The Lawyer

30 Apr 2007

LCS to approach thousands of miners over fees

The Legal Complaints Service (LCS) is to canvas thousands of former miners directly to determine whether solicitors wrongly deducted fees from their compensation claims. The LCS will write to claimants who suffered serious chest disease and vibration white-finger injuries, asking if they received poor service from their solicitor and offering to help recover fees if appropriate. The government launched the compensation scheme, the biggest of its kind worldwide, in 1999. To date, £3.4 billion has been paid out in more than 760,000 claims. However, the scheme became mired in controversy after it emerged that some solicitors had deducted fees from miners’ awards – for mining unions or themselves – despite the fact the government had already paid solicitors’ costs.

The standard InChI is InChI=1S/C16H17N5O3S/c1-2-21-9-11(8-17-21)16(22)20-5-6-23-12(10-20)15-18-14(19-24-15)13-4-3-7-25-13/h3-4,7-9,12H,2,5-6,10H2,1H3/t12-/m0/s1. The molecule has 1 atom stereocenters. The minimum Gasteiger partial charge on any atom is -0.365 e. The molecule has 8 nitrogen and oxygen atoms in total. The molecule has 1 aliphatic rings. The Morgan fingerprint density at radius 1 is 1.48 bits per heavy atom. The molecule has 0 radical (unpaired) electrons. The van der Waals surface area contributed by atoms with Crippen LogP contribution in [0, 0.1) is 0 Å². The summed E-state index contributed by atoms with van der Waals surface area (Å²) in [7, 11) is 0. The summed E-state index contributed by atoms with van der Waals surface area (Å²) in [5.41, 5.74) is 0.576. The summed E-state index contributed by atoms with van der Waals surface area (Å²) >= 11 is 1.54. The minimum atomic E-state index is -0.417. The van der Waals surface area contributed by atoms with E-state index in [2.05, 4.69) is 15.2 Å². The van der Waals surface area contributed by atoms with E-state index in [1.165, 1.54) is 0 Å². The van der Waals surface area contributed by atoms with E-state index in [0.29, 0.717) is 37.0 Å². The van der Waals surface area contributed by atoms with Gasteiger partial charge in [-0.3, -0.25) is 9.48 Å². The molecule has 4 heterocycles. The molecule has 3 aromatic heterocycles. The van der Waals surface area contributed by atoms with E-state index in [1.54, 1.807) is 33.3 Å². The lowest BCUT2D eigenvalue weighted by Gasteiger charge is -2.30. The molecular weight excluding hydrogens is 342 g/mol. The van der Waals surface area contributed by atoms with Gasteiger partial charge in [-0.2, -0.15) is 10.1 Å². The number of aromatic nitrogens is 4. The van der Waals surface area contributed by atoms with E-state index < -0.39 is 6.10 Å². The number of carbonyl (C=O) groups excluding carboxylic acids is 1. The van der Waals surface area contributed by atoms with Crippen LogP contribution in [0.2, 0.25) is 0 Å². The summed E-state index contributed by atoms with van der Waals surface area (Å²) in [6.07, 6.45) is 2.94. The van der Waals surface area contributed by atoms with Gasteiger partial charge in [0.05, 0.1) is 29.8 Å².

LCS chief executive Deborah Evans said directly contacting claimants was a proactive move that would have been inconceivable when the LCS was still the complaints-handling arm of the Law Society.

Law Society Gazette

04 May 2007

Promise to sick miners

COPELAND MP Jamie Reed is vowing to ensure Cumbrians suffering from working in the mines get their deserved compensation. A damning report last week said the scheme for sick miners, which could include many from Cumbria, has been exploited by a few unscrupulous solicitors. The fund was meant to distribute £3.4bn compensation to 760,000 former British Coal workers, many who had suffered serious injuries. But Labour peer Lord Lofthouse said while miners have had their pay-outs reduced by legal fees, at least two legal firms had pocketed more than £100m from the scheme. It is thought a lot of cash was swindled after double charging, where legal fees are taken from the government and then deducted from individual’s compensation payouts. Mr Reed said: “I find it grotesque that these people have been able to generate so much money for their business, by in effect trading on the vulnerability of former miners and their families.”

North West Evening Mail

09 May 2007

Miners’ firms strike back at DTI over £2.4bn costs